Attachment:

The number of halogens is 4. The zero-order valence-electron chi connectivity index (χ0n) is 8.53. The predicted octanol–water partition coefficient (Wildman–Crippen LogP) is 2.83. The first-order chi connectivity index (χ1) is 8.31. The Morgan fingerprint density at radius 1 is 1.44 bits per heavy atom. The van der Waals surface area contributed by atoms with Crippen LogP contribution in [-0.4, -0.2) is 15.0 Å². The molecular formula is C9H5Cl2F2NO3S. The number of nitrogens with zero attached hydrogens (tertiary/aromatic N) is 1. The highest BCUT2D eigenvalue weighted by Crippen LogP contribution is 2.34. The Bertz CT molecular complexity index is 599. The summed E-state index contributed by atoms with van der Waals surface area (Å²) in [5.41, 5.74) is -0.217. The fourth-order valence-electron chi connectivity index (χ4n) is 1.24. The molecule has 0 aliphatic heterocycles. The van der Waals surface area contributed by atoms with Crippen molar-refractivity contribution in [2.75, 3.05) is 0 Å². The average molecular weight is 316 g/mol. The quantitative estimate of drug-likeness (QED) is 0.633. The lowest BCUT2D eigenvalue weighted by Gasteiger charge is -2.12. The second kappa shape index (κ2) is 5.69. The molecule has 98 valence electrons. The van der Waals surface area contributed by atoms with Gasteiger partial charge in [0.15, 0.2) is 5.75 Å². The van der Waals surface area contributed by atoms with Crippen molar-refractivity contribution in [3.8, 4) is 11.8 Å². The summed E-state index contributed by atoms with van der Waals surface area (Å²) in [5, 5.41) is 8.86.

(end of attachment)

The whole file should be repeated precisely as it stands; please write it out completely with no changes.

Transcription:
The number of halogens is 4. The zero-order valence-electron chi connectivity index (χ0n) is 8.53. The predicted octanol–water partition coefficient (Wildman–Crippen LogP) is 2.83. The first-order chi connectivity index (χ1) is 8.31. The Morgan fingerprint density at radius 1 is 1.44 bits per heavy atom. The van der Waals surface area contributed by atoms with Crippen LogP contribution in [-0.4, -0.2) is 15.0 Å². The molecular formula is C9H5Cl2F2NO3S. The number of nitrogens with zero attached hydrogens (tertiary/aromatic N) is 1. The highest BCUT2D eigenvalue weighted by Crippen LogP contribution is 2.34. The Bertz CT molecular complexity index is 599. The summed E-state index contributed by atoms with van der Waals surface area (Å²) in [5.41, 5.74) is -0.217. The fourth-order valence-electron chi connectivity index (χ4n) is 1.24. The molecule has 0 aliphatic heterocycles. The van der Waals surface area contributed by atoms with Crippen molar-refractivity contribution in [2.75, 3.05) is 0 Å². The average molecular weight is 316 g/mol. The quantitative estimate of drug-likeness (QED) is 0.633. The lowest BCUT2D eigenvalue weighted by Gasteiger charge is -2.12. The second kappa shape index (κ2) is 5.69. The molecule has 98 valence electrons. The van der Waals surface area contributed by atoms with Gasteiger partial charge in [0.15, 0.2) is 5.75 Å². The van der Waals surface area contributed by atoms with Crippen molar-refractivity contribution in [3.8, 4) is 11.8 Å². The summed E-state index contributed by atoms with van der Waals surface area (Å²) in [5, 5.41) is 8.86.